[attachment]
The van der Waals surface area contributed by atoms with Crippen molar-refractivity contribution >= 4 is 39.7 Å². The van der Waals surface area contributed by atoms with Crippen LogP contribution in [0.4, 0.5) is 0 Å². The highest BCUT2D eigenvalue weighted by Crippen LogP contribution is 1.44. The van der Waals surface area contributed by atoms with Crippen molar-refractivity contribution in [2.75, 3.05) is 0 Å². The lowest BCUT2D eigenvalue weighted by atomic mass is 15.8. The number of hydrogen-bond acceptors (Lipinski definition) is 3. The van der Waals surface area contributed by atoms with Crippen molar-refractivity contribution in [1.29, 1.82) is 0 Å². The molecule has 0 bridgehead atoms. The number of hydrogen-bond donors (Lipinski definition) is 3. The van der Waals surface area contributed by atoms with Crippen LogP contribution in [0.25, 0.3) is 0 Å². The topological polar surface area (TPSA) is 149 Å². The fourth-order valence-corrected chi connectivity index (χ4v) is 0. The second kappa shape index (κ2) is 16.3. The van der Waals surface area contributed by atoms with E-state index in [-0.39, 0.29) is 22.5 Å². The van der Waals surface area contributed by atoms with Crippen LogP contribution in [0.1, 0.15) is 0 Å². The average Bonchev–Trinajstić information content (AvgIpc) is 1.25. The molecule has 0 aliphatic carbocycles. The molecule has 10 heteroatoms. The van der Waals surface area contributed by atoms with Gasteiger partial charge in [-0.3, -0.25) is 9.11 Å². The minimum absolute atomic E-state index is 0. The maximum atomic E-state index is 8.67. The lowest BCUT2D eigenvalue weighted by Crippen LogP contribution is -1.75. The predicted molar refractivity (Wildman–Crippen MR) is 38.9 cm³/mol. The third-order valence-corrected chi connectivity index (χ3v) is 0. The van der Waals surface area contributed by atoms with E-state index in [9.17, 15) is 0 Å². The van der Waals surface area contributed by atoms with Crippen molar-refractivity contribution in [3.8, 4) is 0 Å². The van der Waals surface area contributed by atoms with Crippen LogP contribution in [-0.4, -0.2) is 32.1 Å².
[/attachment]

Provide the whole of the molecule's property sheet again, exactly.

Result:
The van der Waals surface area contributed by atoms with Crippen molar-refractivity contribution >= 4 is 39.7 Å². The van der Waals surface area contributed by atoms with Crippen LogP contribution in [0.4, 0.5) is 0 Å². The highest BCUT2D eigenvalue weighted by Crippen LogP contribution is 1.44. The van der Waals surface area contributed by atoms with Crippen molar-refractivity contribution in [2.75, 3.05) is 0 Å². The lowest BCUT2D eigenvalue weighted by atomic mass is 15.8. The number of hydrogen-bond acceptors (Lipinski definition) is 3. The van der Waals surface area contributed by atoms with Crippen molar-refractivity contribution in [1.29, 1.82) is 0 Å². The molecule has 0 bridgehead atoms. The number of hydrogen-bond donors (Lipinski definition) is 3. The van der Waals surface area contributed by atoms with Crippen LogP contribution in [0.25, 0.3) is 0 Å². The topological polar surface area (TPSA) is 149 Å². The fourth-order valence-corrected chi connectivity index (χ4v) is 0. The second kappa shape index (κ2) is 16.3. The van der Waals surface area contributed by atoms with E-state index in [-0.39, 0.29) is 22.5 Å². The van der Waals surface area contributed by atoms with Crippen LogP contribution in [0.1, 0.15) is 0 Å². The average Bonchev–Trinajstić information content (AvgIpc) is 1.25. The molecule has 0 aliphatic carbocycles. The molecule has 10 heteroatoms. The van der Waals surface area contributed by atoms with Gasteiger partial charge in [-0.3, -0.25) is 9.11 Å². The minimum absolute atomic E-state index is 0. The maximum atomic E-state index is 8.67. The lowest BCUT2D eigenvalue weighted by Crippen LogP contribution is -1.75. The predicted molar refractivity (Wildman–Crippen MR) is 38.9 cm³/mol. The third-order valence-corrected chi connectivity index (χ3v) is 0. The van der Waals surface area contributed by atoms with E-state index in [9.17, 15) is 0 Å². The van der Waals surface area contributed by atoms with Crippen molar-refractivity contribution in [3.8, 4) is 0 Å². The van der Waals surface area contributed by atoms with Crippen LogP contribution in [-0.4, -0.2) is 32.1 Å².